What is cryptocurrency? By Cara McGoogan & Matthew Field

Cryptocurrency is a form of digital money that is designed to be secure and, in many cases, anonymous. It is a currency associated with the internet that uses cryptography, the process of converting legible information into an almost uncrackable code, to track purchases and transfers.
Cryptography was born out of the need for secure communication in the Second World War. It has evolved in the digital era with elements of mathematical theory and computer science to become a way to secure communications, information and money online.

The first cryptocurrency was bitcoin, which was created in 2009 and is still the best known. There has been a proliferation of cryptocurrencies in the past decade and there are now more than 1,000 available on the internet. Bitcoin soared as high as $20,000 at the end of last year before crashing back to less than $8000 now. 

How do cryptocurrencies work? 
Cryptocurrencies use decentralised technology to let users make secure payments and store money without the need to use their name or go through a bank. They run on a distributed public ledger called blockchain, which is a record of all transactions updated and held by currency holders.

What are the most common cryptocurrencies?
Bitcoin: Bitcoin was the first and is the most commonly traded cryptocurrency to date.  The currency was developed by Satoshi Nakamoto in 2009, a mysterious figure who developed its blockchain. It has a market capitalisation of around $230 billion as of December 2017.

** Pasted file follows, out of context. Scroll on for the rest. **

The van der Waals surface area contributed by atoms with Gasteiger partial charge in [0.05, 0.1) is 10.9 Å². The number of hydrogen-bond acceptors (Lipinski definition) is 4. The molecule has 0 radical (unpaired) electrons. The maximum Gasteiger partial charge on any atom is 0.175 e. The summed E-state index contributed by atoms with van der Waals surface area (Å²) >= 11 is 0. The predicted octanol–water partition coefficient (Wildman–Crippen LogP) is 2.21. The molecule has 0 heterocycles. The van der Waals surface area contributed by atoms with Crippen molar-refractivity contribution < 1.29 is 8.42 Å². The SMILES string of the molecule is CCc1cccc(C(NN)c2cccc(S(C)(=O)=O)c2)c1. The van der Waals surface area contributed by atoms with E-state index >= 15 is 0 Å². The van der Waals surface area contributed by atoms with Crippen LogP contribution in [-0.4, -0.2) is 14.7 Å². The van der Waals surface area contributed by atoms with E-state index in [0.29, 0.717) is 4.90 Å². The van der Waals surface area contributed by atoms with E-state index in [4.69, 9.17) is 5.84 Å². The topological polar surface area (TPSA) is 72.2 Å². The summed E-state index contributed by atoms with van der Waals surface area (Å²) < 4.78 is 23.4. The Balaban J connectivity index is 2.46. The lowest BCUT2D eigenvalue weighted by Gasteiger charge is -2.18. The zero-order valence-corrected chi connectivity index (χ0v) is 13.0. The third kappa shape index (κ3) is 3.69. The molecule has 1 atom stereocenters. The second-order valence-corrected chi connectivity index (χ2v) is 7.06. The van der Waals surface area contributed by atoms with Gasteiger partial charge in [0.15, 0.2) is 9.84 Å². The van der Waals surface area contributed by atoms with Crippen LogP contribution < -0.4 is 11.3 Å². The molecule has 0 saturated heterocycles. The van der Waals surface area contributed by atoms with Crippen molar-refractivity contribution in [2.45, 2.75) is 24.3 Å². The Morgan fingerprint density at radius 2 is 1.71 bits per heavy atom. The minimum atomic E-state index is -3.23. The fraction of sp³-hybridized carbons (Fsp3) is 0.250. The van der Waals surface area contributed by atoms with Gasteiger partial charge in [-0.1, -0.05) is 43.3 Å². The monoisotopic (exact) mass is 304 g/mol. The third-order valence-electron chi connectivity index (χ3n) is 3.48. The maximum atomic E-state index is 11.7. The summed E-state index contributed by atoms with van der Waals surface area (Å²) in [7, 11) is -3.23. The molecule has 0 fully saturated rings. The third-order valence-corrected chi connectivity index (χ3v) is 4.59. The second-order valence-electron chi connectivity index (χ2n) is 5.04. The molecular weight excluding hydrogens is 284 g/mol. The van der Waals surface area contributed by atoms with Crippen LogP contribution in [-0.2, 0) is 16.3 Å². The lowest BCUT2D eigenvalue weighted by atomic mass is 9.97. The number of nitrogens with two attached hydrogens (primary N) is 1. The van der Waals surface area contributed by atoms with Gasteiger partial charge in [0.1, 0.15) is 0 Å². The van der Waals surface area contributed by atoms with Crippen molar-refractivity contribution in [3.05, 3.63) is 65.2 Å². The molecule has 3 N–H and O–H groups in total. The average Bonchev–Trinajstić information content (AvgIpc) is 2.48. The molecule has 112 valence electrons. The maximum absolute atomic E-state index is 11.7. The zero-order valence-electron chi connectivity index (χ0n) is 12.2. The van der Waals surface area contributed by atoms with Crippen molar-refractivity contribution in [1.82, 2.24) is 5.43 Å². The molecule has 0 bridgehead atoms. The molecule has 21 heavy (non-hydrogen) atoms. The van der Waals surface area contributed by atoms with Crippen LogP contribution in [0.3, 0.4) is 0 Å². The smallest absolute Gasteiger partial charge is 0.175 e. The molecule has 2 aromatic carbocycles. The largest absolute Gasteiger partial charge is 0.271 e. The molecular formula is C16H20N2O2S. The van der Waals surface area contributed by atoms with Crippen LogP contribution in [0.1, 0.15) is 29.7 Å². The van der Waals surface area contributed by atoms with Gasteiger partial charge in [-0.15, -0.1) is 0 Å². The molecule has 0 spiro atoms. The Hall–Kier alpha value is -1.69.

Ethereum: Developed in 2015, ether is the currency token used in the ethereum blockchain, the second most popular and valuable cryptocurrency. Ether has a market capitalisation of around $67 billion as of December 2017. However, ether has had a turbulent journey. After a major hack in 2016 it split into two currencies, while its value has in recent months reached as high as $840 but it has previously crashed briefly to as low as 10 cents. It has proved hugely popular as a launch pad for other cryptocurrencies in 2017, which use the ethereum blockchain's code.

Ripple: Ripple is another distributed ledger system that was founded in 2012. Ripple can be used to track more kinds of transactions, not just of the cryptocurrency. It has been used by banks including Santander and UBS and has a market capitalisation of around $10 billion.

Litecoin: This currency is most similar in form to bitcoin, but has moved more quickly to develop new innovations, including faster payments and processes to allow many more transactions. The total value of all Litecoin is around $5 billion.

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